Various VDAs have been extensively tried as cancer therapeutic agents, but so far no ideal agent or delivery schedule has been clearly delineated. The most promising data was calcitriol in combination with docetaxel in prostate cancer; however, the phase III trial was halted by the data safety monitoring board because the survival rate in the vitamin D group was lower than the placebo group (Trump, Deeb et al. 2010). Among the concerns about the trial were that it included two different variables between the two arms; the control arm used docetaxel every three weeks, while the experimental arm, which included the addition of vitamin D, used docetaxel weekly. Second, there was limited rationale for calcitriol dose, which was probably inadequate, and the dose used was well below the calcitriol human maximally tolerated dose. This trial further highlights the need for continued exploration to define the appropriate dose and schedule to study in therapeutic and preventative trials.

2.2. Vitamin D and hematologic malignancies (NHL, CLL)

A prospective Mayo Clinic study of 983 newly diagnosed NHL patients found that vitamin D insufficiency (<25 ng/ml, as determined by liquid chromatography-tandem mass spectrometry) was associated with inferior event free survival (EFS) and overall survival (OS) in diffuse large B- and T-cell lymphoma patients (Drake, Maurer et al. 2010). Similarly, the Mayo Clinic also examined 543 newly diagnosed CLL patients and found vitamin D insufficiency at diagnosis to be associated with decreased time until initiation of treatment (Shanafelt, Drake et al. 2011). These results lend credence to the possible correlation of adverse clinical effect of vitamin D insufficiency in newly diagnosed hematological malignancies.

These studies illustrate observations that low vitamin D levels are associated with poorer clinical outcomes. Therefore, supplementation and corollary studies are needed to understand the effect of vitamin D on hematologic malignancies.

2.3. Vitamin D and AML

Lee et al. (Lee, HJ 2010) have recently reported 25(OH)D3 levels at the time of diagnosis of AML and their association with survival. A cohort of 97 newly diagnosed AML patients treated on similar protocols showed that patients with subnormal 25(OH)D3 (<32ng/ml) had significantly worse progression free survival (PFS) and OS when compared to those with normal 25(OH)D3 levels (≥32ng/ml) (Figure 1).


Figure 1.

A: Overall Survival; B: Progression Free Survival

Therefore, one may hypothesize the benefit of supplementing AML patients with subnormal 25(OH)D3 levels to see if they would benefit from 25(OH)D3 normalization. There are several reports (Drake, Maurer et al. 2010; Lee HJ 2010; Shanafelt, Drake et al. 2011) indicating that low levels of vitamin D have been shown to be associated with worse clinical outcome; however, there are no prospective studies evaluating whether supplementation would improve outcome. It would be worthwhile to conduct a trial studying the effect of vitamin D supplementation in newly diagnosed AML patients.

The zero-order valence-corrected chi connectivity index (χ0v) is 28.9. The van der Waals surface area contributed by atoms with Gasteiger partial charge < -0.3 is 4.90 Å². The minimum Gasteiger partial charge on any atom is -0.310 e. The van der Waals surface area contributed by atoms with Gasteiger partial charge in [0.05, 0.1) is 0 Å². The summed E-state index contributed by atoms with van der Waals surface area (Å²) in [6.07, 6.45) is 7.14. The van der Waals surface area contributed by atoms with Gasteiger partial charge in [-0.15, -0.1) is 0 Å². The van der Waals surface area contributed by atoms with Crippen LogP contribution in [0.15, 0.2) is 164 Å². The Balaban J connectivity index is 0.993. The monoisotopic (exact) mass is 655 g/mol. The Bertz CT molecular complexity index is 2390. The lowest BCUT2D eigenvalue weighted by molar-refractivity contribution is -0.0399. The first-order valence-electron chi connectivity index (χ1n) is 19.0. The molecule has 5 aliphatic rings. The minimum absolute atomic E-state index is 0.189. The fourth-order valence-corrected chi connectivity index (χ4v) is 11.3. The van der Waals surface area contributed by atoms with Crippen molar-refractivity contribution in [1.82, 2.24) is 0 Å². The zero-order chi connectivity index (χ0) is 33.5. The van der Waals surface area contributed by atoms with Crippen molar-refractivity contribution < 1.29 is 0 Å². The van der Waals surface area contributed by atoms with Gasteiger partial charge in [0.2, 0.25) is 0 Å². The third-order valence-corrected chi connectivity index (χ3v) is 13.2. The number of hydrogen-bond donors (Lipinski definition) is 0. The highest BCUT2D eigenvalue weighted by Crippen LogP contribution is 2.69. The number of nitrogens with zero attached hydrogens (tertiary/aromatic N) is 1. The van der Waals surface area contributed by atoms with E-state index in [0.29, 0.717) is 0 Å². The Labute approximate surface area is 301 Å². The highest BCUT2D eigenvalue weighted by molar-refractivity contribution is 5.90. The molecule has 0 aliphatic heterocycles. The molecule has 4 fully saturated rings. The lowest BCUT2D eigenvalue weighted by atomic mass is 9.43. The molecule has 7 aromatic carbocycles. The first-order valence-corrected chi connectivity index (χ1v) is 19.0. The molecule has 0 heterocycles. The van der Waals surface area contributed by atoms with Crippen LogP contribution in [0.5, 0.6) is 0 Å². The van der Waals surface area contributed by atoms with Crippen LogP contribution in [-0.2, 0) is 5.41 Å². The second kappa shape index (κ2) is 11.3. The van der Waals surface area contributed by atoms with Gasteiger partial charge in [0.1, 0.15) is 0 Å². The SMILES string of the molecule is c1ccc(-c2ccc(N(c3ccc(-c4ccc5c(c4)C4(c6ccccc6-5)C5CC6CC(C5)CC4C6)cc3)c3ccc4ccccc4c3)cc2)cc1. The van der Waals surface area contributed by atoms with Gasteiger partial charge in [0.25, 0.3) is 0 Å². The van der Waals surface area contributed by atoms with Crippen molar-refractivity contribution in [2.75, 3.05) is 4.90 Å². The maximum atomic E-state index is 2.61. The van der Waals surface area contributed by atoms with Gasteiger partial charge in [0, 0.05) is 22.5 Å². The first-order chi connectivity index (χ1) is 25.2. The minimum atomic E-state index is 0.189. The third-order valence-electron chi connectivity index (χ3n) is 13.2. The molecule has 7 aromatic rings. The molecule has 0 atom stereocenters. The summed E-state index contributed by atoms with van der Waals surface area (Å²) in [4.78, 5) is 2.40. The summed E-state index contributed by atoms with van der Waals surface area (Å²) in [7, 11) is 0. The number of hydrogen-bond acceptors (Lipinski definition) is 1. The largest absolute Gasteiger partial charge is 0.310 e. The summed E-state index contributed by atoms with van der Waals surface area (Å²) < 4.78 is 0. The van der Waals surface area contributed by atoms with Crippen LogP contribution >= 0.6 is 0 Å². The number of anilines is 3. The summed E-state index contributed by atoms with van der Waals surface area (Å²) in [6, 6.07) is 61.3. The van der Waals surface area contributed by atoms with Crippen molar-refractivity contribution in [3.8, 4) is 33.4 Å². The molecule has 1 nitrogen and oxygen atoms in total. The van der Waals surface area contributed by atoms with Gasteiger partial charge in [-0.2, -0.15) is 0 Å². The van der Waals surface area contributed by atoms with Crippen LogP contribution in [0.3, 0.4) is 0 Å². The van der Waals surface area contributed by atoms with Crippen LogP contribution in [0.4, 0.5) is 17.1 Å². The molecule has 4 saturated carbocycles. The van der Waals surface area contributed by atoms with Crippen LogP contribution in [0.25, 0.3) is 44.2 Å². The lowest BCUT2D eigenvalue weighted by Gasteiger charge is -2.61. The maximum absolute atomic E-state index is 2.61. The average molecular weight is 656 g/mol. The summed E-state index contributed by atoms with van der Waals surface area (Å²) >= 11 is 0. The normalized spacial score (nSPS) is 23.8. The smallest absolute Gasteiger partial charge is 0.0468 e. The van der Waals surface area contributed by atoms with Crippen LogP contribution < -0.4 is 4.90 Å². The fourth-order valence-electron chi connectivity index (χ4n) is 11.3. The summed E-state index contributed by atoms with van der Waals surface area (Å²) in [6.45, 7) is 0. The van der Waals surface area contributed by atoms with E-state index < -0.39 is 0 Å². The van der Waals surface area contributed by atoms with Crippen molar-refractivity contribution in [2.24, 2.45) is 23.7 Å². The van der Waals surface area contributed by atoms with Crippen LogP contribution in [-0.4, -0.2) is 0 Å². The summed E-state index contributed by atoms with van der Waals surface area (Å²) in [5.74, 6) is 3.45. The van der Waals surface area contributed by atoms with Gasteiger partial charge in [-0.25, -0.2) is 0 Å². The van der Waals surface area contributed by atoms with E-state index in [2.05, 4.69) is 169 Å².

2.4. Clinical trials with VDA in myelodysplastic syndrome and AML

Exploration of vitamin D as a possible therapeutic intervention for AML was propelled by the success of all-trans-retinoic acid (ATRA) treatment as a differentiating agent for AML blasts (James, Williams et al. 1999). Vitamin D differentiates myeloid blasts to monocytes in vitro (Miyaura, Abe et al. 1981) and ex vivo (Lee, Kim et al. 1996), which prompted early clinical trials to investigate the anti-leukemic effects of VDAs in myelodysplastic syndromes (MDS) and AML (Table 3).

AuthorDx#NMedian AgeVitamin DChemotherapyRRCR
Petrich (Petrich, Kahl et al. 2008)MDS157712.5 µg/d x 12 wks of doxercalciferolSingle agent0%0%
Siitonen (Siitonen, Timonen et al. 2007)MDS19731 µg/d 1,25(OH)D3Valproic acid and 13 cRA16%0%
Mellibovsky (Mellibovsky, Diez et al. 1998)MDS1975266 µg 3xwk (calcifediol) 5 pts and 0.25-0.75 µg/d calcitriol 14 ptsNone58%NA
Ferrero (Ferrero, Bruno et al. 1996)MDS53741-1.5 µg/d calcitriolcRA and intermittent52%NR
Slapak (Slapak, Desforges et al. 1992)AML29730.25 µg oral Q12hrs CalcitriolCytarabine, hydroxyurea79%45%
Petrini (Petrini, Dastoli et al. 1991)AML2167.520 mg BID AraC x 7d Q3w, 1 µg 1(OH)D3low dose ARA-C62%17%
Hellstrom (Hellstrom, Robert et al. 1990)MDS, AML69NR1 µg/d of 1α(OH)D3Low dose ARA-C26%NR

Table 3.

Vitamin D Trials in Myelodysplastic Syndrome / Acute Myeloid Leukemia

Abbreviations: NR: Not Reported, AraC: Cytosine Arabinoside, wk: Weeks, pts: patients, cRA: cis-retinoic acid, RR: Response Rate, CR: Complete Response

Seven studies examined the effects of various VDAs in AML and MDS, either single agent or combined with other chemotherapy, including low-dose cytarabine, hydroxyurea, and valproic acid. All studies were small, ranging from 15 to 69 patients, and median age, when reported, ranged from 67.5 to 77. Overall response rates ranged from 0% to 79%, and complete response (CR) rates ranged from 0% to 45% when reported. Early results were mixed, as single agent VDA induced partial differentiation of myeloid blast cells in a few patients with a paucity of clinical improvements (Mellibovsky, Diez et al. 1998). Combination trials with VDA and chemotherapy resulted in mixed results in MDS/AML (Hellstrom, Robert et al. 1990; Petrini, Caracciolo et al. 1991; Petrini, Dastoli et al. 1991; Slapak, Desforges et al. 1992; Ferrero, Bruno et al. 1996; Siitonen, Timonen et al. 2007).